poor ordered psd

Kinda freaks me out, notice the nav section inside the footer section(when the nav section is actually placed on the header).

Other? probably content will fit better there, anyway, think of it, in some cases some other people will be using your work to do theirs, you don’t want them to think you are retarded or something like that, probably if you are an independent designer that works solo then it doesn’t matters, but still, ordering your composition the right way will make your work clearly easier, and by “the right way” I don’t mean something too special, is not like there is a manual on how to order/layer a composition, just use common sense, if you are designing a website it would probably have a header a content section, sidebar, footer, etc – just an example – that means you should group the header layers on a header gruop (do this by selecting the needed layers and pressing cmd + g or ctrl + g for PC), even better, if you have a header and it has a navigation menu on it, group the menu layers and get that inside the header group, Photoshop allows up to 8 levels, quite enough.

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Vim Zen Coding with Sparkup Vim plugin

Digging on GitHub I found this neat Vim plugin, Sparkup, by rstacruz, basically is like the Vim Zen Coding pluging (yes, there is also a Zen Coding plugin for Vim, I use it before I meet Sparkup), but with some other great features like adding content to elements, create elements with attributes such as an <a href=""></a> and any other attribute, and of course all the Zen coding features you might already know, nesting, multiply elements, etc.


Download or git clone
Copy the contents of vim/ftplugin/ to your ~/.vim/ftplugin directory.

Basic usage

To trigger: ctrl+e, so for example, lets create an <a href="">scream</a>:


[ ] for atributes
{ } for content
. to add a class and # to add an id, just like zen coding.

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maju – a very minimal but awesome WordPress theme

maju - minimal wordpress theme

A minimalistic WordPress Theme for blogers or mortals, a tiny Framework for developers and WP themers. (see more screenshots at the end of the post.)

Get it on Github.


  • Extremely easy to use.
  • No special set ups or  extra coding (unless you want to).
  • Theme options page(where you can set a logo, link colors, fav ico, twitter user, etc)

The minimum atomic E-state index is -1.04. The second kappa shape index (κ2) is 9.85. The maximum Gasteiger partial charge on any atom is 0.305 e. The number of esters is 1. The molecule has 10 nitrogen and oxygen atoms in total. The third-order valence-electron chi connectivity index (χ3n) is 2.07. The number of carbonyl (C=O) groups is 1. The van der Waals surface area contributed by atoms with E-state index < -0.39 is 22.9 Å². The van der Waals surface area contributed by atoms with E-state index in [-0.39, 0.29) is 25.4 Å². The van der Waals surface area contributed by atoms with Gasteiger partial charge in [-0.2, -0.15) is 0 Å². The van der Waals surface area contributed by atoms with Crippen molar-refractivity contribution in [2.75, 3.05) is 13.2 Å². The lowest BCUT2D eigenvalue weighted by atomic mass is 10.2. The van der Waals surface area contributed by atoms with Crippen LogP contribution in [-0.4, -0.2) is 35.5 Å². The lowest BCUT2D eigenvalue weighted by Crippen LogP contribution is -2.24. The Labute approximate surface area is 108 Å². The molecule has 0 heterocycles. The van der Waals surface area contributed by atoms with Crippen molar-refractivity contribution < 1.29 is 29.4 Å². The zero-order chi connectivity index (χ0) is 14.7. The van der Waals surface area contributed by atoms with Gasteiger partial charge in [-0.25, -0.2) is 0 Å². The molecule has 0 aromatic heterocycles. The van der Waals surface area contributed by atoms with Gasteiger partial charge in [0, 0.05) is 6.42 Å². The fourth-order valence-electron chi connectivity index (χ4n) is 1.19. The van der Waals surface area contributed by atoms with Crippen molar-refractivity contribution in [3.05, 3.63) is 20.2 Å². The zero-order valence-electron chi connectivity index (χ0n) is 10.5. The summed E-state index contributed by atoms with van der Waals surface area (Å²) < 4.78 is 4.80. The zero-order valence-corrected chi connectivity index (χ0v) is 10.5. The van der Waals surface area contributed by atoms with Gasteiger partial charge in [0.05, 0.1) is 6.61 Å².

• WordPress 3+ ready (menus, featured image, widget ready, etc)
  • Built using 960 Gris System and adapt.js
  • Responsive design, works on ANY screen :)
  • HTML5
  • CSS3 (a bit since its supposed to be minimal)
  • SmartMetaBox class(thanks to Nikolay Yordanov), which makes easy to add meta boxes to pages, posts or custom post types, neat feature for developers.
  • Firefox, Chrome, Safari, Opera and IE7+ supported
  • Well commented (if not feel free to post me)
  • New on v 1.2.1!! syntax highlighting via google code prettify.
  • New on v 1.2.1!! SEO friendly – includes rich snipets via
  • New on v 1.2.1!! Tables engine powered by twitter bootstrap.
  • New on v 1.3! Facebook Open Graph Integration.
  • New on v 1.3! Lightbox engine for both default WP galleries and single images(Thanks to the fancybox2.0 team).
  • New on v 1.3! i18n, theme fully translatable, because a premium theme is a translatable theme(includes a pot file).
  • New on v 1.3! spanish translation included.
  • and more..

Additionally , you can use it as a(very tiny) framework for your  projects.

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simpler life

a few days ago I started to realize i had to much stuff above me, to much paper, clothes, Cd’s, stuff I don’t use any more, what to do.? where to place this stuff.? I decided to get rid of it (of course I’ll donate the clothes, recycle paper and everything possible). why.?  because i don’t need it, takes space, in a little way it distracts me, it makes my room look cluttered..

After all the clean up I feel better and comfortable, i work as a web developer and also i work from home, so the cleaner my space is, the better i feel when working :)

getting rid of all that stuff you don’t really need it’s something we all should do, it clears our mind, spirit and space, by doing this we also reduce our stress and we’ll have less things to worry about in the future,  and that way our life becomes simpler, greener, smarter.

my goal is to reduce my stuff to just 60 things including clothes, i guess its a possible goal, Gandhi for example, he died with less than ten possessions! so think about this, get simple, get green :)

the archeology museum Guatemala

if some day you come to Guatemala city, the archeology museum is a great place to visit, it has a lot of information about ancient cultures such as mayans, and you will also see some of their work, like the wooden sculpture above. I really enjoy the visit :)